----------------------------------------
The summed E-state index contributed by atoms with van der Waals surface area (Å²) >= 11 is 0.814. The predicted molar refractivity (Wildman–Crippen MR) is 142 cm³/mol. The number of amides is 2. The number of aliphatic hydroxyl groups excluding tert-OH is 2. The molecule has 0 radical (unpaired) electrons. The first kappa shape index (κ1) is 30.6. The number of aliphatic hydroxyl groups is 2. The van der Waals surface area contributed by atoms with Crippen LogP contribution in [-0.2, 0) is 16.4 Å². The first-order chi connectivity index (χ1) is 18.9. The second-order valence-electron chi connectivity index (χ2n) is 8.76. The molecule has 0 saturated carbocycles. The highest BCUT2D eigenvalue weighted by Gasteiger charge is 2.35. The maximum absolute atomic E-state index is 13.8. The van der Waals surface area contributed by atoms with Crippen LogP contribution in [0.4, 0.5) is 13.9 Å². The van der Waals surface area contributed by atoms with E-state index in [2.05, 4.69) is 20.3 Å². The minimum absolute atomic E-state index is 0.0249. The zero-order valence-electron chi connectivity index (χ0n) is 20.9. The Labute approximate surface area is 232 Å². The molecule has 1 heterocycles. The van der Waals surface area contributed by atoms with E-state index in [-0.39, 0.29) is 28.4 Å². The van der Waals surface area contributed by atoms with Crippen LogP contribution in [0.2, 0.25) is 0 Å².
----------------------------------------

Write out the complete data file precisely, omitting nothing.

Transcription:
The summed E-state index contributed by atoms with van der Waals surface area (Å²) >= 11 is 0.814. The predicted molar refractivity (Wildman–Crippen MR) is 142 cm³/mol. The number of amides is 2. The number of aliphatic hydroxyl groups excluding tert-OH is 2. The molecule has 0 radical (unpaired) electrons. The first kappa shape index (κ1) is 30.6. The number of aliphatic hydroxyl groups is 2. The van der Waals surface area contributed by atoms with Crippen LogP contribution in [-0.2, 0) is 16.4 Å². The first-order chi connectivity index (χ1) is 18.9. The second-order valence-electron chi connectivity index (χ2n) is 8.76. The molecule has 0 saturated carbocycles. The highest BCUT2D eigenvalue weighted by Gasteiger charge is 2.35. The maximum absolute atomic E-state index is 13.8. The van der Waals surface area contributed by atoms with Crippen LogP contribution in [0.4, 0.5) is 13.9 Å². The van der Waals surface area contributed by atoms with E-state index in [2.05, 4.69) is 20.3 Å². The minimum absolute atomic E-state index is 0.0249. The zero-order valence-electron chi connectivity index (χ0n) is 20.9. The Labute approximate surface area is 232 Å². The molecule has 1 heterocycles. The van der Waals surface area contributed by atoms with E-state index in [-0.39, 0.29) is 28.4 Å². The van der Waals surface area contributed by atoms with Crippen LogP contribution in [0.2, 0.25) is 0 Å².